Cryptosporidium is highly resistant to chlorine disinfection. Ultraviolet light treatment at relatively low doses will inactivate Cryptosporidium. One of the largest challenges in identifying outbreaks is the ability to verify the results in a laboratory. The oocytes may be seen by microscopic examination of a stool sample, but they may be confused with other objects or artifacts similar in appearance.
 

Particle Size

Filtration is used to remove micro-organisms and organic material from the water.

  • TTV system is active gravity valveless (AVG) sand filtration: effective filtration specification TBC.
  • TTV have advised that micro and ultra filtration will not be used (11 July 2019, pers. comm. BM).
Particle Type Size (microns)
sands to gravels 100 – 100,000
silts 10 – 100
algae 1 – 70
protozoan cysts 2 – 11
bacteria 0.2 – 12
colloids/ clays 0.006 – 10
virii (viruses) 0.01 – 0.1

Source: AVG Filters: The no-power means of filtration for drinking water. M Evan, R Hayes (2014)

Turbidity

[Q] How does the new system deal with flooding events — turbidity detection [*] [**] / switch over to stored water?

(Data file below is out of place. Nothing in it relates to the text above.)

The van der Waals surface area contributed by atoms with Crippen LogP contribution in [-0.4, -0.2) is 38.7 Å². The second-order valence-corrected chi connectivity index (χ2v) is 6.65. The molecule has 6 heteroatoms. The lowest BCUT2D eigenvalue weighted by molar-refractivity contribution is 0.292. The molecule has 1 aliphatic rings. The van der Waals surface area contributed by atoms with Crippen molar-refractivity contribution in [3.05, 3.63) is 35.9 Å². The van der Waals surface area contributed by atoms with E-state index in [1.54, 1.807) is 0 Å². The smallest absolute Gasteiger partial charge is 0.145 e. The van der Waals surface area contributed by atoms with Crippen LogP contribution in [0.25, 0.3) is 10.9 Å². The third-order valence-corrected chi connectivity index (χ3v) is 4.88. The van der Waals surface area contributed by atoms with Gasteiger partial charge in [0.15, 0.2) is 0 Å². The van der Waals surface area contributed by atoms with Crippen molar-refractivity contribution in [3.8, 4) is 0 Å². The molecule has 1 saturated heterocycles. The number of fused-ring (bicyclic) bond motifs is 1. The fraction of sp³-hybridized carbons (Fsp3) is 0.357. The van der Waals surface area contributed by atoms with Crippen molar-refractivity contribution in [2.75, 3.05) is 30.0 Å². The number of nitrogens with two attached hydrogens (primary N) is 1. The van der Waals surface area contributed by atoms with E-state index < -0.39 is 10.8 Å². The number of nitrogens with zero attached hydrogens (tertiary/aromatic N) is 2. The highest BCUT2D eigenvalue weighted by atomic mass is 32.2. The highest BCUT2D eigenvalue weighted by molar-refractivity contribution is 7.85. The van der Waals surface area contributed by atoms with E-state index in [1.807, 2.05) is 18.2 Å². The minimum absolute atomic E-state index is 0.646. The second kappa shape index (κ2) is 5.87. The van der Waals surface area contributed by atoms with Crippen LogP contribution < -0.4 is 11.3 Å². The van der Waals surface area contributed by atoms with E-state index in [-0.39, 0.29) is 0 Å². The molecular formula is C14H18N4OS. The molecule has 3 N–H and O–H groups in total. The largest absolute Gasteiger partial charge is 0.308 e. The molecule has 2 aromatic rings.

TTV: The new process has been designed robust-enough to deal with high turbidity events – in the biggest floods the treatment process can ‘switch off’ (using a float valve arrangement I understand) whereby highly turbid water can be diverted back to the stream.
TVOM (Post Turangi visit 4 Sept 2019): There is no turbidity detection, treatment stops when the storage, AVG and settlement tanks back-up, but will continue to supply/drain to the network. The rate as which water is treated is limited by the AVG rapid sand filtration units.
Automatic Valveless Gravity (AVG) filtration rate, per unit: 2.5 L/sec/m2 – 9m3/hr/m2 (large AVG units can filter up-to 125,000 L/hr) Filtec AVG.

 

Standard Water Quality Tests

Classification/subjects: Te Mato Vai, To Tatou Vai, chlorination, coagulation, disinfection, anolyte, calcium hypochlorite, polyaluminum chloride, drinking water standards, monitoring water quality, Rarotonga, Cook Islands, South Pacifc, water monitoring, pathogens, waterborne illness.

 

References and Further Reading

Working Draft. Updated: 3 Dec 2020.